Archive for December, 2011

There seems to have been a big shift this year in terms of reminiscing (more than usual) into what made movies what they are today from old characters to historical perspectives.  Although each of them vary in terms of their mileage, each seem to remind audiences both how little some aspects of the film industry has changed along with the advancements that have pushed storytelling forward.  Then it is only appropriate that the year ends with one of the best culminations of this formula with The Artist.  Although not truly based off of one true event or past characters, The Artist is an engaging and touching look back at the silent film industry, but more than just that, the film is a creative and emotional journey through one man’s rise and fall from fame.

The Artist follows George Valentin (Jean Dujardin), a popular silent film actor who is at the height of his career with many fans and a large sum of wealth. One day, after his most recent film premiere, one of his fans, Peppy Miller (Berenice Bejo) stumbles into George’s photo shoot and gets to meet her idol face-to-face.  She is also an up-and-coming extra dancer who slowly starts to make gains in the industry. After another unexpected meeting, George gives Peppy a small fake mole on her face and soon, Peppy skyrockets into fame while George has to deal with the studios’ move into talkies in which he comes into contention with his head honcho, Al Zimmer (John Goodman). Being helped only by his butler Clifton (James Cromwell) and his dog, Jack, George struggles to get back to his popularity while Peppy tries to deal with her new-founded fame and her past friendship.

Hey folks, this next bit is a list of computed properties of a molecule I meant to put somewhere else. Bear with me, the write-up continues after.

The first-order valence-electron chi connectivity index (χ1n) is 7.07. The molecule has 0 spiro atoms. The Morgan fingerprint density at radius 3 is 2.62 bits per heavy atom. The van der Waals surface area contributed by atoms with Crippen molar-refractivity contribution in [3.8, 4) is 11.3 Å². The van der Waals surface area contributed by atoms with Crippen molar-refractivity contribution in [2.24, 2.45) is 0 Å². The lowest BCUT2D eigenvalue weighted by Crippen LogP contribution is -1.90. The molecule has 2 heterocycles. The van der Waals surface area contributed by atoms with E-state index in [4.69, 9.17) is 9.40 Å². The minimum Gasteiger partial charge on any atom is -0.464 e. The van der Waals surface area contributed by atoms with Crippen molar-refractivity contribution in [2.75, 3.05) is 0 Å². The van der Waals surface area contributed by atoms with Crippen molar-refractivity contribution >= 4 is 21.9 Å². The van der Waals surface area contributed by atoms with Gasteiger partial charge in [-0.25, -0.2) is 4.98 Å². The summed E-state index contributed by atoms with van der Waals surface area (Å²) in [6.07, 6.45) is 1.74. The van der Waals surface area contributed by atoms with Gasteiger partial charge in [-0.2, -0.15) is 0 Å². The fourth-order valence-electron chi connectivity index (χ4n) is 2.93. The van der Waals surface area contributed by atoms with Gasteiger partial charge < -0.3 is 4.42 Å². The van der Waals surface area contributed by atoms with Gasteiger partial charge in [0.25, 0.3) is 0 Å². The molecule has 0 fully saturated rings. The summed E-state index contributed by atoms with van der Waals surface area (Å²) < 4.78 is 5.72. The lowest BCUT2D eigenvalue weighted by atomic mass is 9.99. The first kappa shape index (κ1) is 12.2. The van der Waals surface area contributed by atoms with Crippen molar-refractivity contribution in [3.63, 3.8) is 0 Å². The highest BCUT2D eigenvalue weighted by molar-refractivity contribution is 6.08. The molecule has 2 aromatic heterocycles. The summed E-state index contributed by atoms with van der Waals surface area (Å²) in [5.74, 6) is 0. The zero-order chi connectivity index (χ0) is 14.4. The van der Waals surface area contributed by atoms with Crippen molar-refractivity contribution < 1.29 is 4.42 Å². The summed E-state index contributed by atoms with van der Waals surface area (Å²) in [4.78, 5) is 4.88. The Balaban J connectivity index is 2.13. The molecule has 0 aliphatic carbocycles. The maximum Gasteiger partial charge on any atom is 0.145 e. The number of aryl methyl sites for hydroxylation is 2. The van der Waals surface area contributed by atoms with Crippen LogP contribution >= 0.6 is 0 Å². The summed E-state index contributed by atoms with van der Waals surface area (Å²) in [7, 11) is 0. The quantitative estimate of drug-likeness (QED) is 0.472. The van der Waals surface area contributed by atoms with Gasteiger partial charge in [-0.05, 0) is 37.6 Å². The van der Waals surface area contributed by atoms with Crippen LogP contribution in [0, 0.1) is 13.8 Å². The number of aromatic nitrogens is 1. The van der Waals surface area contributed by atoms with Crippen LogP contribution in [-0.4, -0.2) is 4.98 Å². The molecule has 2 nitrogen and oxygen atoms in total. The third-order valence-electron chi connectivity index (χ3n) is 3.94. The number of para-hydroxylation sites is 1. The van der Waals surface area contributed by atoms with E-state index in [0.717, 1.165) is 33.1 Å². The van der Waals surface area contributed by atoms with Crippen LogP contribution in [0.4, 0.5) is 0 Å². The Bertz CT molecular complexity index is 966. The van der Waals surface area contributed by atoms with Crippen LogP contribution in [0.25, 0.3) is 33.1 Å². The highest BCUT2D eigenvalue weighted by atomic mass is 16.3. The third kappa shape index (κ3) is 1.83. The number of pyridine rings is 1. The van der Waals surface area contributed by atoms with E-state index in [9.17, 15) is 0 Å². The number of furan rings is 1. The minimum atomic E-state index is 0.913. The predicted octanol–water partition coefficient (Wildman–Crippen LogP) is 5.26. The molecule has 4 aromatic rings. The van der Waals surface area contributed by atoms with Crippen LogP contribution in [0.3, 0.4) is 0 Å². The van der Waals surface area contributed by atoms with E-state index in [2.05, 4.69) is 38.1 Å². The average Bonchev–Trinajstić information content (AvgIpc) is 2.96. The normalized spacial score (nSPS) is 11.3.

Although strong in many facets, there are a few quibbles that came to mind throughout the film dealing with emotional contexts and concepts.  The overall tone of the film is very playful and jovial, which works with its silent film backdrop and the vibrant expressions and actions of its actors.  However, the emotions of the film are much deeper and thoughtful than just some fun banter or actions and although the shifts are mostly noticeable, at times, there are strange clashes of emotional styles that seem to dilute the moment whether it is a fierce emotional outburst from George or a confrontation between two main stars.  Perhaps it is a product of the times Director Hazanavicius wanted to go for, yet admittedly, it was distracting to see happen.  On a lesser note, as creative and unique as the film is, it feels that the film could have even been pushed farther down the concept, playing with more of the aesthetics and time period than presented.